The next 4 lines use the C++ sorting functions. On some versions of G++, you may need this (non-standard) syntax to get the same result: __gnu_parallel::sort(vec.begin(), vec.end()).

So how come C++ std::sort is faster than qsort?

qsort() is a library function that accepts a comparison callback. The compiler (and its optimizer) can not look at the qsort() procedure as a whole therefore. In addition, there is function call overhead.

The C++ std::sort version meanwhile is actually a ‘template’ which is able to inline the comparison predicate, which for ints defaults to the < operator.

To make sure we are being fair, since qsort() is using a custom comparator, and our std::sort is not, we can use:

std::sort(vec.begin(), vec.end(),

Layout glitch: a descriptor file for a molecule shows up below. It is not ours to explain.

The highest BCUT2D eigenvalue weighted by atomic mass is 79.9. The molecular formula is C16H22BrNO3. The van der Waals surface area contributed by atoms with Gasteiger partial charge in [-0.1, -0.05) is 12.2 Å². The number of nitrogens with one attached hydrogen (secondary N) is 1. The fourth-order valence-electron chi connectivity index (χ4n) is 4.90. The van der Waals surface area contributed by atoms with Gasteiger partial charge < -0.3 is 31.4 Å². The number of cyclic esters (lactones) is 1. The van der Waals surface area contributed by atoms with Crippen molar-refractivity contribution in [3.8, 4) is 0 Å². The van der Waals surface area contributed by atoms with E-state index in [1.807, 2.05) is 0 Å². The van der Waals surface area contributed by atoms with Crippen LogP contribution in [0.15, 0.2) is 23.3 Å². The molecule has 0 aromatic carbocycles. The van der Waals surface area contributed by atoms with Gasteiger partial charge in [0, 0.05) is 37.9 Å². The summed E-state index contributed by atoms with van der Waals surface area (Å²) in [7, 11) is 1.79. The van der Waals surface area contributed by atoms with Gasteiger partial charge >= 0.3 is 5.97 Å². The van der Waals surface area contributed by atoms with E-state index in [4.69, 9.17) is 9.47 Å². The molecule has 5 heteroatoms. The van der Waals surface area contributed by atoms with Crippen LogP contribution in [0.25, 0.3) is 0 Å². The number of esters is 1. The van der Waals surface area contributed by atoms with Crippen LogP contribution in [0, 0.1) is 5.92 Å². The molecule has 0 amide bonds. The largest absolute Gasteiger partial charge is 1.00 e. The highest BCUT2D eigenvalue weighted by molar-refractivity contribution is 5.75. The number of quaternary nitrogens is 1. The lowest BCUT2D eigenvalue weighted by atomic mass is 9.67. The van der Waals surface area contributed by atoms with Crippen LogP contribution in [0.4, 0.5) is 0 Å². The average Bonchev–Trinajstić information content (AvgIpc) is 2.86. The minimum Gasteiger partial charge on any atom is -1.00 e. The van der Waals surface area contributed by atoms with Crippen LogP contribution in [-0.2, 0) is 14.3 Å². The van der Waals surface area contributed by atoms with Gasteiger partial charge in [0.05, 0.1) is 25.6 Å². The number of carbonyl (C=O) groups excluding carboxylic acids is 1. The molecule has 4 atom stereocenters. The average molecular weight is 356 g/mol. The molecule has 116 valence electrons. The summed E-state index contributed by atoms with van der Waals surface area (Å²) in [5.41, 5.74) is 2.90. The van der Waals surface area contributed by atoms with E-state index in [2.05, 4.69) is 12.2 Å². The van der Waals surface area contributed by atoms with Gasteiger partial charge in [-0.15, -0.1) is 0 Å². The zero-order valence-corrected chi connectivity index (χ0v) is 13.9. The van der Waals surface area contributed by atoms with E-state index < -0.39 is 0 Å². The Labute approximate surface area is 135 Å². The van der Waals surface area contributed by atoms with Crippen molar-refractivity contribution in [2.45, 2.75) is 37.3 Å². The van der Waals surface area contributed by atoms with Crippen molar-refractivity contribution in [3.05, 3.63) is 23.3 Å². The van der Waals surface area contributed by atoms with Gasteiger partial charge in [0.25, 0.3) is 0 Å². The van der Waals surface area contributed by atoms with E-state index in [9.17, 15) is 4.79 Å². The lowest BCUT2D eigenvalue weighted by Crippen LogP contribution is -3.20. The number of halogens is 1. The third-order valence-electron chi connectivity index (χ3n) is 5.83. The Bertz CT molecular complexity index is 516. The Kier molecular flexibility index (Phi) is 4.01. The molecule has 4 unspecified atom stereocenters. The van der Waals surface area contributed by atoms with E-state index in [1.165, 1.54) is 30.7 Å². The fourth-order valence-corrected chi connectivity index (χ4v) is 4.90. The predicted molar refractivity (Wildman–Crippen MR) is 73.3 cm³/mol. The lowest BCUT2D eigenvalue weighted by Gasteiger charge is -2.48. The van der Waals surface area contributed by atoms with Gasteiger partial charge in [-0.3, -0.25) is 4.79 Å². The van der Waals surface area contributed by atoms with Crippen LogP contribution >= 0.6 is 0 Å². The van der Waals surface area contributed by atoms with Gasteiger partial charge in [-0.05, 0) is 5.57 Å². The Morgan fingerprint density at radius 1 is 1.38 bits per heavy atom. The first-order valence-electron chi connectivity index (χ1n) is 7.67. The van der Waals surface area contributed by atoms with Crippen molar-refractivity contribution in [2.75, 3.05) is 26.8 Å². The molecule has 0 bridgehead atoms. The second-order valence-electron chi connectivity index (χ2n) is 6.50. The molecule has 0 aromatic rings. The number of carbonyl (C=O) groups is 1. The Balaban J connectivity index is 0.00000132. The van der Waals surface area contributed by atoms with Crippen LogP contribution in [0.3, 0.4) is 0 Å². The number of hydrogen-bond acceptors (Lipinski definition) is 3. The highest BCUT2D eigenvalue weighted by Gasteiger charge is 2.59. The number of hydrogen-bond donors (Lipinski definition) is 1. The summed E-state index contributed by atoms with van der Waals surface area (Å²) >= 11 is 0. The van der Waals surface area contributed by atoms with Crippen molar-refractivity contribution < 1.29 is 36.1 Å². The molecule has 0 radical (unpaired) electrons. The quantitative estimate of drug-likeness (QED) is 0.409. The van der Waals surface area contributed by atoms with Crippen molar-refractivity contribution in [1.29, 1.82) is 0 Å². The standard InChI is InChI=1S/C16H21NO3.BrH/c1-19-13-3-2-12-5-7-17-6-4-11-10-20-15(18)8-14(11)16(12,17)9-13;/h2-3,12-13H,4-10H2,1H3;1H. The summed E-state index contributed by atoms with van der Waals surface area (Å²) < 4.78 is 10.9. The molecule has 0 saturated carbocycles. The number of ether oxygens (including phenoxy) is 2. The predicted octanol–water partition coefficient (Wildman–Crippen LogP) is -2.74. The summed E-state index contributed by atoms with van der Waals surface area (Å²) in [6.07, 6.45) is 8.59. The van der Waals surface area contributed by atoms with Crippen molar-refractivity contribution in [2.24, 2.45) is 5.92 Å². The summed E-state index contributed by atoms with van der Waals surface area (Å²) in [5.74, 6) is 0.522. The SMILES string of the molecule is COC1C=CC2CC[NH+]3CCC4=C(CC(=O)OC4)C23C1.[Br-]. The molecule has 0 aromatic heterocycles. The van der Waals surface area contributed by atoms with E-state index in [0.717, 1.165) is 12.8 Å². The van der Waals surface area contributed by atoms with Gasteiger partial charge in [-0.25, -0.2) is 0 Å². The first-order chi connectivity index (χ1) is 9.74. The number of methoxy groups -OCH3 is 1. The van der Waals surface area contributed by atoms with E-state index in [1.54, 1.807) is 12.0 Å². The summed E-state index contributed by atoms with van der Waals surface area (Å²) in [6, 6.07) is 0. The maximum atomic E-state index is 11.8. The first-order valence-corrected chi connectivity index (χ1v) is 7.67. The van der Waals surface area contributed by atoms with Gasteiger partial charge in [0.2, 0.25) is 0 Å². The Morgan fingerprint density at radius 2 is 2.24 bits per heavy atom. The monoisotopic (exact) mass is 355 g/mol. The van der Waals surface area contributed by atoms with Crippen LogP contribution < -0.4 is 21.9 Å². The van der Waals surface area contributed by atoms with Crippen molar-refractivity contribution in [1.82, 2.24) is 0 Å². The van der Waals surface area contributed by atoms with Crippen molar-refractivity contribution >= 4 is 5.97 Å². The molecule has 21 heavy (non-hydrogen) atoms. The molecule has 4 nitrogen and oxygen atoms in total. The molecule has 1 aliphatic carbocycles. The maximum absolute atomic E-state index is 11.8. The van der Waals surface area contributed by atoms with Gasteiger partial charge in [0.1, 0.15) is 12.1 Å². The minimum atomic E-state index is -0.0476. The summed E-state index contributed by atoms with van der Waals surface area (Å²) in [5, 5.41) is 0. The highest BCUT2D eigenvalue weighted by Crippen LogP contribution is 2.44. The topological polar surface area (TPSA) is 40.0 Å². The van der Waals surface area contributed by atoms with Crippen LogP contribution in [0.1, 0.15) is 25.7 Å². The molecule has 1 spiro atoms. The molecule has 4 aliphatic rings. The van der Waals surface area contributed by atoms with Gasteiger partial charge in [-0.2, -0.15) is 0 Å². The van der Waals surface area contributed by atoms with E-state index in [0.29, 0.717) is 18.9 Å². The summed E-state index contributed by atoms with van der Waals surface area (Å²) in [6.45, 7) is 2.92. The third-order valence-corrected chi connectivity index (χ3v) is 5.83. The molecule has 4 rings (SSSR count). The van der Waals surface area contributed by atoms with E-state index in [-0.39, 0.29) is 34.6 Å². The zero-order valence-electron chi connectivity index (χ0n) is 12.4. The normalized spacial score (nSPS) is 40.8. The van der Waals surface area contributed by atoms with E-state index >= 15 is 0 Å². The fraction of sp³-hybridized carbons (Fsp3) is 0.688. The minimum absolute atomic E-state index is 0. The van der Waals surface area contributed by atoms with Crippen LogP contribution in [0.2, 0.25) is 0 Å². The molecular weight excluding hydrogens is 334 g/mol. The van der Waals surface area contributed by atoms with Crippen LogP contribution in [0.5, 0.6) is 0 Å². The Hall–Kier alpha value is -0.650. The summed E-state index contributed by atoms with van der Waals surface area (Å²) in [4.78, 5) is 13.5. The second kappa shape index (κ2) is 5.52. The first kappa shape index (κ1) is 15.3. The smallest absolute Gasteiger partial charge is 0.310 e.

[](const auto& a, const auto& b) { return a < b; } 

When executed, this still takes the same amount of time. To sort in reverse order, we could change a < b to b < a. But what is this magic syntax? This is a C++ lambda expression, a way to define functions inline. This can be used for many things, and defining a sort operation this way is highly idiomatic.

Finally, C++ 2017 comes with parallel versions of many core algorithms, and for our case, it appears the parallel sort is indeed delivering a 4.7-fold speedup on my 8 hyper-core machine.


It may be hard to believe, but for much of the time of C++’s original development, it did not have a string class. Writing such a class was somewhat of a rite of passage, and everyone made their own. The reason behind this was partially the prolonged attempt to make a class that was everything for everyone.

The std::string C++ ended up with in 1998 interoperates well with C code:

std::string dir("/etc/"), fname;
fname = dir + "hosts";
FILE* fp = fopen(fname.c_str(), "r");

std::string offers most functionality you’d expect, like concatenation (as shown above). Some further code:

auto pos = fname.find('/');
if(pos != string::npos) 
	cout << "First / is at " << pos << "\n";

pos = fname.find("host");
if(pos != string::npos)